Tests, treatments, and procedures for healthcare providers and consumers to question
Australia's peak health professional colleges, societies and associations have developed lists of recommendations of the tests, treatments, and procedures that healthcare providers and consumers should question.
Each recommendation is based on the latest available evidence. Importantly, they are not prescriptive but are intended as guidance to start a conversation about what is appropriate and necessary.
As each situation is unique, healthcare providers and consumers should use the recommendations to collaboratively formulate an appropriate healthcare plan together.
Occupational and environmental medicine
Australasian Faculty of Occupational and Environmental MedicineVisit page
- Do not repeat chest X-rays when screening asbestos-exposed workers unless clinically indicated.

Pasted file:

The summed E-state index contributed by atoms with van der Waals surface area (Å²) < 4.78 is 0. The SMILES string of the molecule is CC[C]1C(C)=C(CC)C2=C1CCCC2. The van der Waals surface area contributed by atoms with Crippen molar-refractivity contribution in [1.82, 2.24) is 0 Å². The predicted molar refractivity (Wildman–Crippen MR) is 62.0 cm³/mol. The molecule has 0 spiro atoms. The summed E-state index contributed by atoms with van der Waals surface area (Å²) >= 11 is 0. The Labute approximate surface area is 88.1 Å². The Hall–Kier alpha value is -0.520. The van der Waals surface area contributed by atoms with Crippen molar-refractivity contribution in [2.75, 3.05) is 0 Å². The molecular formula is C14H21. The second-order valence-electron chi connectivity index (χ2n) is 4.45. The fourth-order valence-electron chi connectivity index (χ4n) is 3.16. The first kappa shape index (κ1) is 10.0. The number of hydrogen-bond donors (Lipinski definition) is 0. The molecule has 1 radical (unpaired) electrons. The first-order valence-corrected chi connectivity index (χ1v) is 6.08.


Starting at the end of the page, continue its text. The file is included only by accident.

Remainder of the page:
- Do not certify a patient as totally unfit for work unless the work absence is clinically necessary and the patient is unfit for suitable alternative or restricted duties.
- Do not order X-rays or other imaging for acute non-specific low back pain, unless there are red flags or other clinical reasons to suspect serious spinal pathology.
Do not prescribe opioids for the treatment of acute or chronic pain without assessing the patient’s clinical condition, potential side effects, alternative analgesic options, work status, and capacity to perform safety-critical activities such as driving a motor vehicle.
The College worked with the President and EVOLVE Lead Fellow of AFOEM to compile and refine a list of nine recommendations regarding low-value clinical practices in occupational and environmental medicine. This initial list served as the basis for an online survey. Based on survey responses, each of the nine recommendations was assigned a score and ranked accordingly. Based on the ranking of the initial nine, and the review of newly suggested items, these five low-value practices and interventions were chosen.